United States District Court, D. Maine
ORDER DENYING DEFENDANT'S MOTION TO VACATE CONVICTION AND MOTION FOR NEW TRIAL
JOHN A. WOODCOCK, Jr., District Judge.
Following his convictions for a series of federal crimes, the Defendant moves to vacate the convictions and for a new trial on the ground that the Court allowed evidence of four prior convictions for false statements to be admitted for impeachment purposes at trial, and two of those convictions were later overturned on appeal. The Court denies the motions because the fact of the convictions and the fact that they were on appeal were properly admissible under Federal Rule of Evidence 609(a)(2) and (e) and the Defendant's issue is with the Rule, not the ruling. Furthermore, as the Defendant introduced the convictions during direct examination, he waived the right to challenge their admission. In addition, a later vacating of convictions is an awkward fit for a Rule 33(b) motion and, in any event, as only two, not all four, false statement convictions were vacated, the admission, if error, was harmless. Finally, the Court rejects the Defendant's contention that by admitting his statements to the officer who arrested him for the false statement charges, the Court committed legal error.
A. False Statement Convictions and Appeal
On September 15, 2010, in a six-count indictment, a federal grand jury indicted Rodney W. Russell for making false statements in connection with a health care benefit program. United States v. Russell , 1:10-cr-00149-JAW, Indictment (ECF No. 3). On April 28, 2011, Rodney Russell was convicted of four counts of making a false statement in connection with a health care benefit program, in violation of 18 U.S.C. § 1035(a)(2). Id . Jury Verdict (ECF No. 78). On March 9, 2012, Mr. Russell appealed his convictions to the Court of Appeals for the First Circuit. Id . Notice of Appeal (ECF No. 138). On August 26, 2013, the First Circuit affirmed Mr. Russell's four convictions. United States v. Russell, 728 F.3d 23 (1st Cir. 2013). On November 11, 2013, Mr. Russell filed a petition for writ of certiorari with the United States Supreme Court. Russell v. United States, 728 F.3d 23 (1st Cir. 2013), petition for cert. filed, (U.S. Nov. 11, 2013) (No. 13-7357).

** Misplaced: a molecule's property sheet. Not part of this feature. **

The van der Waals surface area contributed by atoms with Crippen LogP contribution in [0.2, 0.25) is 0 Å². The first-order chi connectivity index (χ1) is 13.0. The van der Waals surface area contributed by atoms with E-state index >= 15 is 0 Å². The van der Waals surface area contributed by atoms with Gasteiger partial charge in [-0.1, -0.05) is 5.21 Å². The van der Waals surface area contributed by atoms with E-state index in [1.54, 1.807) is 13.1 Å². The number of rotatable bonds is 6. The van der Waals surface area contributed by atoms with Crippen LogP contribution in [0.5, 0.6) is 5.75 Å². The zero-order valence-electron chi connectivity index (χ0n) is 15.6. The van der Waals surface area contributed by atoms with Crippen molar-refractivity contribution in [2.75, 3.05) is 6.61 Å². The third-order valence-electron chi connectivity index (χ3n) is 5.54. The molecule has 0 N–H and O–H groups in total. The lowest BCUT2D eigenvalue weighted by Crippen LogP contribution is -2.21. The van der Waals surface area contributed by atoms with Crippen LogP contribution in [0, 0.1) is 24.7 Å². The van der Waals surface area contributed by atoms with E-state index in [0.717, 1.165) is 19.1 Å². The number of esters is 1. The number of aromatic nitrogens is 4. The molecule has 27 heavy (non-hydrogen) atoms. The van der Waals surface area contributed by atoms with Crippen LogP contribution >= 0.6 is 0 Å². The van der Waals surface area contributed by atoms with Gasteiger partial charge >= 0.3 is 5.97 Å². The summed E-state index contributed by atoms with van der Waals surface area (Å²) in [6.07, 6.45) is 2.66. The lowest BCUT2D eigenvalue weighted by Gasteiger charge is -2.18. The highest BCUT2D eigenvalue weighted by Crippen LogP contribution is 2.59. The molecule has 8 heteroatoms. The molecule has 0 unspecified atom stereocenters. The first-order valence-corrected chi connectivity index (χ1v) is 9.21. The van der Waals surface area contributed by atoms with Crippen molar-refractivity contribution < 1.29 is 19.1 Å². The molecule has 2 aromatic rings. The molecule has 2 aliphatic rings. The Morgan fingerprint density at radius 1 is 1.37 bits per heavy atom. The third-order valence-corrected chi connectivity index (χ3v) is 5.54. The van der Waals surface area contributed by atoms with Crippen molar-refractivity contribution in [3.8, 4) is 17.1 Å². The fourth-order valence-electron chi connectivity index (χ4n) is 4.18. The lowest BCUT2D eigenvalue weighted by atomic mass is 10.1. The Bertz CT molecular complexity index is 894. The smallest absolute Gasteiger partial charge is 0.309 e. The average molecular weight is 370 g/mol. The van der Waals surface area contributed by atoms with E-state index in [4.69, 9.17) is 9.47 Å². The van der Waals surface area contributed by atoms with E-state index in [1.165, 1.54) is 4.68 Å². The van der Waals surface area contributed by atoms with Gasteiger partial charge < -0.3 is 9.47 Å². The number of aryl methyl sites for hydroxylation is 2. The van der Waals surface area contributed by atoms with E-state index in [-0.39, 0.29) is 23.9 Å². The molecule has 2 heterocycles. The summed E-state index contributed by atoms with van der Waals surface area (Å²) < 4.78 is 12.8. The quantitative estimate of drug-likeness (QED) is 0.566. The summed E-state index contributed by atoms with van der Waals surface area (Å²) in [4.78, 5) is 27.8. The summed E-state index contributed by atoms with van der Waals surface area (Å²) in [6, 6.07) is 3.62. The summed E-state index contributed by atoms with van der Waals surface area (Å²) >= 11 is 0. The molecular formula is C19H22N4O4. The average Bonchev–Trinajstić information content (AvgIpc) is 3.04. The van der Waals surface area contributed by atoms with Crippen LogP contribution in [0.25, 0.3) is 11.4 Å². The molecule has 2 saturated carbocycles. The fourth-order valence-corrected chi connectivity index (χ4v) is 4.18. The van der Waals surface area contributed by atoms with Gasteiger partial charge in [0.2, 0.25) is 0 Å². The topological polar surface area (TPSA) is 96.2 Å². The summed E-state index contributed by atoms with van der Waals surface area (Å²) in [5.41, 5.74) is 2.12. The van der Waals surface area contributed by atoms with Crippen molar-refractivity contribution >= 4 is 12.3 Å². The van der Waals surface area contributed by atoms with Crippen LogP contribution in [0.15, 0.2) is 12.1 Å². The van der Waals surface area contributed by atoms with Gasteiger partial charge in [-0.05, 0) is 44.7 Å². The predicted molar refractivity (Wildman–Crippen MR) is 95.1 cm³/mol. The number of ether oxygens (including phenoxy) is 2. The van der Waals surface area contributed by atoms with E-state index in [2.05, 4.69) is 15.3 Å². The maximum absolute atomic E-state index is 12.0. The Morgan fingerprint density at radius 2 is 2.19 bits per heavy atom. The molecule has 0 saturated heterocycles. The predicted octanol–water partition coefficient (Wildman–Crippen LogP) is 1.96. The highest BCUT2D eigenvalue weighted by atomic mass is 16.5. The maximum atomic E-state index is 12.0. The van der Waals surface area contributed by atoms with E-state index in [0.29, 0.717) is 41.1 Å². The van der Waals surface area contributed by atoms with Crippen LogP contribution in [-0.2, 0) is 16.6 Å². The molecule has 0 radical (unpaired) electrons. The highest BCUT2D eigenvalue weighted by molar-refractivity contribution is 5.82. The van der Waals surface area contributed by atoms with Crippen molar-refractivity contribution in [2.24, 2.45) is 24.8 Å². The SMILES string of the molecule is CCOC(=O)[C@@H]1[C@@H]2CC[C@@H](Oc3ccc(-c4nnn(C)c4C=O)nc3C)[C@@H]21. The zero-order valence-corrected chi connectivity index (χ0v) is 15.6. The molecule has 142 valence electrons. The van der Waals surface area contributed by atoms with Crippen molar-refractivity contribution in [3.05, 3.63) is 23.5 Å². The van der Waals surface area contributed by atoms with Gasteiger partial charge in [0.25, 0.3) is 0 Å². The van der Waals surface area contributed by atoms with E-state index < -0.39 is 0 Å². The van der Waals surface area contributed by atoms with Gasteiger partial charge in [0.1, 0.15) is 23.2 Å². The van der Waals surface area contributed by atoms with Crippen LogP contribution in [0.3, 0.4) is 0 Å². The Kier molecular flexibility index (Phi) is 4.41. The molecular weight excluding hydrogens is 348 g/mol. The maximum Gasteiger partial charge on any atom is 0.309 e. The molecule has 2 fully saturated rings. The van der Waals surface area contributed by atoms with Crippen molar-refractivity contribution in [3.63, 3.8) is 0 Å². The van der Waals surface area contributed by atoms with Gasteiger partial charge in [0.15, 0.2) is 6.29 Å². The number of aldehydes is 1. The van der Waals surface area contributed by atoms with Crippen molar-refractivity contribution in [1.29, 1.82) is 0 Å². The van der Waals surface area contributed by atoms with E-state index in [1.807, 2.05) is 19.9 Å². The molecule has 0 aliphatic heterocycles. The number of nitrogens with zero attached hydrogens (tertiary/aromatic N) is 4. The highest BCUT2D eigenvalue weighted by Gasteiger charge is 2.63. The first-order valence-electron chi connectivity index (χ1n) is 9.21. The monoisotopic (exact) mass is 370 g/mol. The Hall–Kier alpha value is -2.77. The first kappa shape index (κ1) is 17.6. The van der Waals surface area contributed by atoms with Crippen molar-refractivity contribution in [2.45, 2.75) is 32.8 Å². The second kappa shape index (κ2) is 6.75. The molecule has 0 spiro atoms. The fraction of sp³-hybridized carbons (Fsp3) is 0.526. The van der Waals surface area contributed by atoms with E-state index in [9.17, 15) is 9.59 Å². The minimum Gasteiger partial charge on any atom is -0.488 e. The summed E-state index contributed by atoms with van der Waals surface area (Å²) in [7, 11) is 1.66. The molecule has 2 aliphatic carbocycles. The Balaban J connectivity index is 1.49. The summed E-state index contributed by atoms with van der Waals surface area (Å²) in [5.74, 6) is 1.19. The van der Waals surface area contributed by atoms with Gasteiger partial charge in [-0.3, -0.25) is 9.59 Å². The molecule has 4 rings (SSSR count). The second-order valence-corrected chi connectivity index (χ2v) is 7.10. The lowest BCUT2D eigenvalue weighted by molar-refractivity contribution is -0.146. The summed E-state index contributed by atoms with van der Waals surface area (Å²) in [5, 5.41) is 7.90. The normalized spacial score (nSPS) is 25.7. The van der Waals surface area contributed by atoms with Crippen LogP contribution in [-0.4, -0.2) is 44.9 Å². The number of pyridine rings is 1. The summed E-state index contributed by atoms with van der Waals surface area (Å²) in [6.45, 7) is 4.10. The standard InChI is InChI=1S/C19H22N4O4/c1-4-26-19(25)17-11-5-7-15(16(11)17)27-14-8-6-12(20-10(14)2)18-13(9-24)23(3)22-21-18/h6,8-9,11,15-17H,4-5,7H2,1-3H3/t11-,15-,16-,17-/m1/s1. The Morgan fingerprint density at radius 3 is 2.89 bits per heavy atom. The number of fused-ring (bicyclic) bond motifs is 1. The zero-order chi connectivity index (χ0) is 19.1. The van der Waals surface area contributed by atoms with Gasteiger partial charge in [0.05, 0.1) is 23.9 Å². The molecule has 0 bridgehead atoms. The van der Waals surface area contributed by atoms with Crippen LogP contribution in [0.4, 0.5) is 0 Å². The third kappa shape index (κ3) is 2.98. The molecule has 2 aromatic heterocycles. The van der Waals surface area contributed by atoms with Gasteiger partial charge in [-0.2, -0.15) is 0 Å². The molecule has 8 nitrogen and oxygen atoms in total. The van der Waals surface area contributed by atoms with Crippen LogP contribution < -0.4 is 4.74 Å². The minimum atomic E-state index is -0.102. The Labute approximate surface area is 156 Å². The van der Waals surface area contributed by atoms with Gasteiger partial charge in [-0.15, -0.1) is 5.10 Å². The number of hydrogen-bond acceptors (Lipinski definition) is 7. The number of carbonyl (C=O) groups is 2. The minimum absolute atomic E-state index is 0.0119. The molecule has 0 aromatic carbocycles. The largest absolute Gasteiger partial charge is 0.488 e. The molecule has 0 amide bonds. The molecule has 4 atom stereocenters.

B. New Charges and New Convictions
Meanwhile, on September 14, 2012, a federal grand jury indicted Mr. Russell for a separate set of federal crimes, Indictment (ECF No. 2), and on November 13, 2013, a grand jury issued a superseding indictment against Mr. Russell and other Defendants for conspiracy to manufacture 1, 000 or more marijuana plants, manufacturing 1, 000 or more marijuana plants, maintaining a drug-involved place, harboring illegal aliens, and conspiracy to distribute and possess with the intent to distribute marijuana. Superseding Indictment (ECF No. 187). The case went to trial from January 8, 2014 through January 24, 2014, and on January 24, 2014, a federal jury issued a verdict, convicting Mr. Russell of conspiracy to manufacture 1, 000 or more marijuana plants, manufacturing 1, 000 or more marijuana plants, two counts of using or controlling a drug-involved premises, three counts of harboring illegal aliens, and conspiracy to distribute marijuana. Jury Verdict Form (ECF No. 311).
C. False Statements: A Surprising Appellate Turn
Turning back to the false statement convictions, the petition for writ of certiorari took a surprising and unconventional turn. Despite a circuit split, on March 10, 2014, the Solicitor General filed a confession of error with the United States Supreme Court, effectively conceding that the First Circuit and other similar circuits had erred. Br. for the United States in Opp'n, Russell v. United States, 134 S.Ct. 1872 (2014) (No. 13-7357), 2014 WL 1571932, at *6-19. On April 21, 2014, the United States Supreme Court issued the following opinion:
On petition for writ of certiorari to the United States Court of Appeals for the First Circuit. Motion of petitioner for leave to proceed in forma pauperis and petition for writ of certiorari granted. Judgment vacated, and case remanded to the United States Court of Appeals for the First Circuit for further consideration in light of the confession of error by the Solicitor General in his brief for the United States filed on March 10, 2014. Justice Scalia would deny the petition for writ of certiorari.